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Magistrates and Other Pitfalls: What can I expect in court?

Magistrate Judges are used in courtrooms in most countries.

The ‘real life’ experience of Judge Joe Brown illustrates one of the issues of dealing in situations involving matters outside the norm — in this case, Magistrates.

Brown’s experience, while it reportedly uncovered further ‘anomalies’ with the court in question — still resulted in a contempt charge that survived the appeal he ultimately filed.

How can people avoid these expensive and potentially embarrassing scenarios?

TV Judge Joe Brown just ran up against a Tennessee Magistrate — and ended up jailed.

It’s important to note that you do not have to submit to the rulings of a Magistrate Judge. They are not, as Brown pointed out, a trained Judge and are not, typically, even a trained attorney.

“Generally, if the parties decide to consent to the magistrate judge’s juris- diction, they must do so voluntarily and in writing. … By statute, the decision of the parties on the issue of consent is communicated to the clerk of court. 28 U.S.C. § 636(c)(2).


It’s important to note that Brown subsequently appealed — and lost.

All of this transpired in a juvenile court in Memphis. While juvenile court situations may or may not involve family courts, these courts operate outside the ‘normal’ rules and regulations on a regular basis.

Thus, gag orders, sealed records, and other inconsistencies have brought about an atmosphere of mistrust as critics contend that an individual’s Constitutional Rights are routinely ignored the moment they enter ‘Family Court’ situations.

It is justified?


Often people emerge from these ordeals bewildered and in disbelief by the lack of remedies available to protect oneself from having their rights violated — due process denied — access to recourse (justice) unattainable — and at the mercy of courts that can impose countless penalties, fees, fines and utilize mechanisms that create a form of “legal” extortion — using children and financial ability (or rather inability) as leverage against a mother or father.


Among other complaints, some contend that the courts are ‘for sale to the highest bidder’. But is there enough evidence to indicate that courts are responsive to bribes — or worse?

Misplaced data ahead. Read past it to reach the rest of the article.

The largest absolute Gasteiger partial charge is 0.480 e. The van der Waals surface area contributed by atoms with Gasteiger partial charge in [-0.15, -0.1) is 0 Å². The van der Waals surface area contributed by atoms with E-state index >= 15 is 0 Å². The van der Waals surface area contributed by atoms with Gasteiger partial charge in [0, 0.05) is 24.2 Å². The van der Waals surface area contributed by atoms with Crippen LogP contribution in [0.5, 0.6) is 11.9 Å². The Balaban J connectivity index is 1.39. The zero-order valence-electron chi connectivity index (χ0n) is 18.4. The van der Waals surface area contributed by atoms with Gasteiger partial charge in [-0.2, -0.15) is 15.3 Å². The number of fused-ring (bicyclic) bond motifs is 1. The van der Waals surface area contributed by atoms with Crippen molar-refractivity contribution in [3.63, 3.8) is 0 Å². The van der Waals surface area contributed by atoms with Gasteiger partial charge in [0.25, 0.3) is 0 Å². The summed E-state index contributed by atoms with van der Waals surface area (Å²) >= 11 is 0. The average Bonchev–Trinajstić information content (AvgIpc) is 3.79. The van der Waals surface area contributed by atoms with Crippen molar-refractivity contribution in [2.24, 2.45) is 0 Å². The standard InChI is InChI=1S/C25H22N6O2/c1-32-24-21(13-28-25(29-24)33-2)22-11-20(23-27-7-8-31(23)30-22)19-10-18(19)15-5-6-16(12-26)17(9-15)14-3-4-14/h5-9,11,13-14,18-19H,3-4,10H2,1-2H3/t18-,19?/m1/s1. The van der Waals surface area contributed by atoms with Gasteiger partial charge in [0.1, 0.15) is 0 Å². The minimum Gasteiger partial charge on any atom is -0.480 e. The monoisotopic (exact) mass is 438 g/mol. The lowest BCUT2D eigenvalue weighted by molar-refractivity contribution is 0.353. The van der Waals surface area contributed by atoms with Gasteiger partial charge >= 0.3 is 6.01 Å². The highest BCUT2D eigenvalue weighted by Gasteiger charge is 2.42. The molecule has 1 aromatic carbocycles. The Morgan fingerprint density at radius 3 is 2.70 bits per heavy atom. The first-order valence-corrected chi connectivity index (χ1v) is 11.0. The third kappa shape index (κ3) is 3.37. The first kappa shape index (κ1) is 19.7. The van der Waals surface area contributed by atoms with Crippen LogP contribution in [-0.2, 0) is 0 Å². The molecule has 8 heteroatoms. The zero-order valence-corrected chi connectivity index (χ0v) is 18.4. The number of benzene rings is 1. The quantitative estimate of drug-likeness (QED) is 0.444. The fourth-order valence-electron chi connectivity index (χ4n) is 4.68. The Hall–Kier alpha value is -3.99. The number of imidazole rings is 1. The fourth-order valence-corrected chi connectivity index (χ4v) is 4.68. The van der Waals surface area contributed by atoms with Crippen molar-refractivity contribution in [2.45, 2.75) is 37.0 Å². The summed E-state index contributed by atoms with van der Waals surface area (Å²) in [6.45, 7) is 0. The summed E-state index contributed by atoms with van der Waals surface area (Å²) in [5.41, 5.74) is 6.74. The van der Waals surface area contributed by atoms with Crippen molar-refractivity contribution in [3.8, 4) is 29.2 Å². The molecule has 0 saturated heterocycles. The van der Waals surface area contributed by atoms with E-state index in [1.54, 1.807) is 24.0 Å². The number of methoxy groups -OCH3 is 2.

Some judges, it’s true, have been caught in their own failures to live up to the code of conduct they require from others — but there are excellent judges for whom fairness and ethics is still held as the highest of priorities in their courtrooms.

Often, it’s individual attorneys that knowingly and willfully ‘throw a case’ to their [legal] opponent — anticipating that the favor will be reciprocated in turn.

As shocking and frustrating as this revelation might be to those ‘banking’ on the fair and legal handling of their case, it’s not uncommon and those in the legal field know it.

It isn’t all lawyers! But that’s little consolation when it happens to you.

Critics Contend that it’s Virtually Impossible to get a Fair Shake in Family Court. Why?

“The law is a profession and lawyers are committed to uphold the constitutional system… If an attorney gives money to a judge with the expectation that the judge will rule in his interest or his client’s interest that is corrosive of our institutions.” 


The ‘easy answer’ here is to avoid courtrooms and choose, instead, to settle your differences outside of court. In most instances, this is entirely possible. In those situations where it isn’t, make sure there are safeguards in place to assist you in avoiding court.

That, of course, may not always be possible — but it is desirable and there are often ways to bring it about.

We’re here to help. Let us assist you in putting your matter into the queue to see if there’s a way to help you obtain the help you need!